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Initializing a static variable inside a namespace

ik
Hello All,
I am facing a problem as follows.

I have a header file called myNameSpace.h which as the following
contents.

//Header file .. myNameSpace.h

namespace myNameSpace {
static int iMyInt = 0;
};

And my source file, as follows.

// Source file myNameSpace.cpp

#include "myNameSpace.h"

myNameSpace::iMyInt = 0;

int main(int argc, char* argv[])
{
return 0;
}

This gives me a compiler error.. on MingW.

D:/users/others/cpp_trials/SimplePrograms/myNameSpace.cpp:5: ISO C++
forbids declaration of `iMyInt' with no type
D:/users/others/cpp_trials/SimplePrograms/myNameSpace.cpp:5:
redefinition
of `int myNameSpace::iMyInt'
D:/users/others/cpp_trials/SimplePrograms/myNameSpace.h:5: `int
myNameSpace::iMyInt' previously defined here

at the same time ..

#include "myNameSpace.h"

int main(int argc, char* argv[])
{
myNameSpace::iMyInt = 0;
return 0;
}

This compiles..

I understand it is true for any variable declaration, at the global
namespace. Once declared any other reinitalization, is taken as a
re-definition.
I would like to know what is the correct explanation to this ?
Any help will be appreciated.
Thanks in Advance
~Ik

Jul 22 '05 #1
2 10547

"ik" <ik****@gmail.com> wrote in message
news:10**********************@k17g2000odb.googlegr oups.com...
Hello All,
I am facing a problem as follows.

I have a header file called myNameSpace.h which as the following
contents.

//Header file .. myNameSpace.h

namespace myNameSpace {
static int iMyInt = 0;
This is dubious. If you include this header in more than one source file you
will get multiple variables. If you change the value of the variable in one
file you will not see the change in another file. Is that what you want? It
seems unlikely.
};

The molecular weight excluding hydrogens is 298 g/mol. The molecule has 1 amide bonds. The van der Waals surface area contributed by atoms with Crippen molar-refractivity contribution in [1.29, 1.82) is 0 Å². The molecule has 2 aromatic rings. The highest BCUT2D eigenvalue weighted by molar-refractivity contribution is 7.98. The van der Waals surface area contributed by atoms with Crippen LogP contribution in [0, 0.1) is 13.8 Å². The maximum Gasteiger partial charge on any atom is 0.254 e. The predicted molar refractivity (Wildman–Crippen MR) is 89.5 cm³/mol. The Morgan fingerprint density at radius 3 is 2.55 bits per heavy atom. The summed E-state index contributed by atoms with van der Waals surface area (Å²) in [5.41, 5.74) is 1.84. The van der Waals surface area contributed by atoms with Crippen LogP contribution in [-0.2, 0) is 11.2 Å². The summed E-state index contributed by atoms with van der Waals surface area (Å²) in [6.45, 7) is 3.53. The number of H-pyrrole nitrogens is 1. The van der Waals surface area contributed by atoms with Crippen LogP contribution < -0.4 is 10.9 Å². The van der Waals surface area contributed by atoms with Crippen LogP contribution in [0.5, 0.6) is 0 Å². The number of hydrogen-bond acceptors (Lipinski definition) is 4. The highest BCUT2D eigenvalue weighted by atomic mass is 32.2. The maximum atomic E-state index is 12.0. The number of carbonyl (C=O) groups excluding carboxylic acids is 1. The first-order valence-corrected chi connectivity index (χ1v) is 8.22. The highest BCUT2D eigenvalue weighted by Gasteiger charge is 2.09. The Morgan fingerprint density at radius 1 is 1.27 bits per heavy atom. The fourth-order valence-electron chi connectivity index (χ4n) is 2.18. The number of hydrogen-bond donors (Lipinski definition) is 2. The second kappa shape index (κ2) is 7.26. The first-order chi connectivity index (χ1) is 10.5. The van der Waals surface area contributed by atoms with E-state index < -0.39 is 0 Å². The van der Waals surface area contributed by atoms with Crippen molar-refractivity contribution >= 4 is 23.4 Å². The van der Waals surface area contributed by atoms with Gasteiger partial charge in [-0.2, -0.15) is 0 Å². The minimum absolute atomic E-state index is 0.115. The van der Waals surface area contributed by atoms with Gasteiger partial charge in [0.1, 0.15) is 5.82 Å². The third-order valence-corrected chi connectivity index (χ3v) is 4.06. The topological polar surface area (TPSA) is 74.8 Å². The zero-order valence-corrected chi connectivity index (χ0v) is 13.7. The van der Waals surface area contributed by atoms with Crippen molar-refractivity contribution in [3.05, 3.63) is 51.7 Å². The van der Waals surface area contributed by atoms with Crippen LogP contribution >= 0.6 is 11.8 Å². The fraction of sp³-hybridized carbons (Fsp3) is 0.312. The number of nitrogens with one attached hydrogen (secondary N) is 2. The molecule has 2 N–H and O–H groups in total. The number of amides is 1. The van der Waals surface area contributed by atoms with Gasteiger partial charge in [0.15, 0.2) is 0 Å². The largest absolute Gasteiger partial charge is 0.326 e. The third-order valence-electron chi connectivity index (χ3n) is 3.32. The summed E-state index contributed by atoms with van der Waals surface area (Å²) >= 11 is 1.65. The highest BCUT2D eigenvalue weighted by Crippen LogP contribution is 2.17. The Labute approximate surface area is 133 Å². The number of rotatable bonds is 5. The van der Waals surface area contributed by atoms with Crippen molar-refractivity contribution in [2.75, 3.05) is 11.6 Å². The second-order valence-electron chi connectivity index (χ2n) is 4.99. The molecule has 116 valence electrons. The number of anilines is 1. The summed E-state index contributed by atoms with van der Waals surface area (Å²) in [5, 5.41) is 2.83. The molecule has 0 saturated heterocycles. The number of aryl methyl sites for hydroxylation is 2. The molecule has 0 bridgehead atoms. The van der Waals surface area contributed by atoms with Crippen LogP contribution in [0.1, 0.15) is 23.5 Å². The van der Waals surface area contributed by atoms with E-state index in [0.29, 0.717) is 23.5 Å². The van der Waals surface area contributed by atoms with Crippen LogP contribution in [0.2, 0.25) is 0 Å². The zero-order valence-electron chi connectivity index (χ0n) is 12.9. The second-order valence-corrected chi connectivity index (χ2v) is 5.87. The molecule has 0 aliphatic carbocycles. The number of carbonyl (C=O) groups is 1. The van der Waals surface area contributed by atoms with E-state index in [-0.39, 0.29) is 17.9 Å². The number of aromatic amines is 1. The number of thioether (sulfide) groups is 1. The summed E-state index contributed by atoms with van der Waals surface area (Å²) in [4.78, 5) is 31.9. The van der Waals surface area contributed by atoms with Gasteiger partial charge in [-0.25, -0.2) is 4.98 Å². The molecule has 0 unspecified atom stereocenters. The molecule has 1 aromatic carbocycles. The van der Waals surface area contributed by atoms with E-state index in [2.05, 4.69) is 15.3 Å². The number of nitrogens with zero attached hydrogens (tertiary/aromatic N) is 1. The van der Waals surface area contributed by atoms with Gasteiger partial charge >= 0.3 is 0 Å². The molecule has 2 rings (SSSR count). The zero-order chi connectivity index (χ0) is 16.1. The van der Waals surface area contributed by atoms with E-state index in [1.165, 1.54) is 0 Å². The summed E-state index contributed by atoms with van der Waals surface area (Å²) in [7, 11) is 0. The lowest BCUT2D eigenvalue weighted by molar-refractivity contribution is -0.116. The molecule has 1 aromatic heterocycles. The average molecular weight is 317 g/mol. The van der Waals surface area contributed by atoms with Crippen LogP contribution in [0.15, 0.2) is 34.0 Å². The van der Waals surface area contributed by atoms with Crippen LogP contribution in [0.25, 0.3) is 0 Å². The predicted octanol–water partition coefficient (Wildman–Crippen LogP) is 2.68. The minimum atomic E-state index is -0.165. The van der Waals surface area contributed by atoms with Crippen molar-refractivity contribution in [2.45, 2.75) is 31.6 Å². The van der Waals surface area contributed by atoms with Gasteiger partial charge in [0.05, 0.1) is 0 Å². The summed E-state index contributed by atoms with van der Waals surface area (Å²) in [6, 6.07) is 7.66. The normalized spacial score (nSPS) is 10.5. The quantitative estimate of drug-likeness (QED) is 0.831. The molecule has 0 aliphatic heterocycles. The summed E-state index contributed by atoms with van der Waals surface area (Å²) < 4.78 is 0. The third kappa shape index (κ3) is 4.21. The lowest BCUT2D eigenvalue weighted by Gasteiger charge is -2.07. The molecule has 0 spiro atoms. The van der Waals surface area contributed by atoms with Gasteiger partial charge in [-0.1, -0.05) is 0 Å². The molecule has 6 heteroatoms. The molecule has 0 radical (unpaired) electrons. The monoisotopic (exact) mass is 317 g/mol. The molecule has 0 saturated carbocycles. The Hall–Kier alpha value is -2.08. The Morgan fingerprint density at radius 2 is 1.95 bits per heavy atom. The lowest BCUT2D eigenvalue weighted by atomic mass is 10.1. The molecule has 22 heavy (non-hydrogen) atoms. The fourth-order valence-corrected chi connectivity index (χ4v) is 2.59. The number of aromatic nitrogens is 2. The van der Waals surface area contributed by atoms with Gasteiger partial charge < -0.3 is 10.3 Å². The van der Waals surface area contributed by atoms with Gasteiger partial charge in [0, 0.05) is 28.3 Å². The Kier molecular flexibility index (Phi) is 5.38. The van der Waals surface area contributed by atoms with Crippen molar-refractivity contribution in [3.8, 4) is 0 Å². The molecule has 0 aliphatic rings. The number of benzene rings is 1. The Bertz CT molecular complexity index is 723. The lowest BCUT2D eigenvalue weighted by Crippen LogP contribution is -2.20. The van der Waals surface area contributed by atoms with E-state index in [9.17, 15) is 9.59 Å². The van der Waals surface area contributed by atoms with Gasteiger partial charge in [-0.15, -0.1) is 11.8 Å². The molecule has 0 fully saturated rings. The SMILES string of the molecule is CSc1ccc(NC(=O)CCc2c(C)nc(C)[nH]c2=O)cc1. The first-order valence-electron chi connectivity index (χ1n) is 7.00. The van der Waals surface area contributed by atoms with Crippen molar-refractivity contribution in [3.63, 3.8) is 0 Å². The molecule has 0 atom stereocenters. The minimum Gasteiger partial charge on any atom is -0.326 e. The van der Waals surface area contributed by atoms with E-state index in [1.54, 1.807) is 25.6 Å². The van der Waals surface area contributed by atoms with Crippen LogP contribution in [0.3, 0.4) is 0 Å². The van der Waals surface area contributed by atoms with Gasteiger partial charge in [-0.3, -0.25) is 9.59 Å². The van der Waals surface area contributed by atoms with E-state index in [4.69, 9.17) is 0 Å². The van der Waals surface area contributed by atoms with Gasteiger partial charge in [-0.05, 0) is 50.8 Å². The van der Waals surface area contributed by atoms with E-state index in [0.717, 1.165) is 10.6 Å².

And my source file, as follows.

// Source file myNameSpace.cpp

#include "myNameSpace.h"

myNameSpace::iMyInt = 0;
This is wrong, you have missed out the type (int).

int main(int argc, char* argv[])
{
return 0;
}

This gives me a compiler error.. on MingW.

D:/users/others/cpp_trials/SimplePrograms/myNameSpace.cpp:5: ISO C++
forbids declaration of `iMyInt' with no type
D:/users/others/cpp_trials/SimplePrograms/myNameSpace.cpp:5:
redefinition
of `int myNameSpace::iMyInt'
D:/users/others/cpp_trials/SimplePrograms/myNameSpace.h:5: `int
myNameSpace::iMyInt' previously defined here

at the same time ..

#include "myNameSpace.h"

int main(int argc, char* argv[])
{
myNameSpace::iMyInt = 0;
return 0;
}

This compiles..
Because it is an assignment not a declaration.

I understand it is true for any variable declaration, at the global
namespace. Once declared any other reinitalization, is taken as a
re-definition.
I wouldn't know about that. I try to declare and initialise my variables
once only.
I would like to know what is the correct explanation to this ?
Any help will be appreciated.
Thanks in Advance
~Ik


Here's what you should be doing (probably)

//Header file .. myNameSpace.h

namespace myNameSpace {
extern int iMyInt;
}

// Source file myNameSpace.cpp

#include "myNameSpace.h"

namespace myNameSpace {
int iMyInt = 0;
}

It's really just the same as global variables outside of a namespace.

john
Jul 22 '05 #2

"ik" <ik****@gmail.com> wrote in message
Hello All,
I am facing a problem as follows.

I have a header file called myNameSpace.h which as the following
contents.

//Header file .. myNameSpace.h

namespace myNameSpace {
static int iMyInt = 0; };
There should be no trailing semicolon after a namespace definition.
And my source file, as follows.

// Source file myNameSpace.cpp

#include "myNameSpace.h"

myNameSpace::iMyInt = 0;
int myNameSpace::iMyInt = 0; // Redefinition

If your intent was to give it a value then it should have been in a function
block. You can't have such floating expressions without a function body.
int main(int argc, char* argv[])
{
return 0;
}

This gives me a compiler error.. on MingW.

D:/users/others/cpp_trials/SimplePrograms/myNameSpace.cpp:5: ISO C++
forbids declaration of `iMyInt' with no type
This is because you missed on the "int".
D:/users/others/cpp_trials/SimplePrograms/myNameSpace.cpp:5:
redefinition
of `int myNameSpace::iMyInt'
This is becuase you are redefining myNameSpace::iMyInt.
D:/users/others/cpp_trials/SimplePrograms/myNameSpace.h:5: `int
myNameSpace::iMyInt' previously defined here

at the same time ..

#include "myNameSpace.h"

int main(int argc, char* argv[])
{
myNameSpace::iMyInt = 0;
Inside a function this is just an expression assigning 0 to
myNameSpace::iMyInt.
return 0;
}


Sharad
Jul 22 '05 #3

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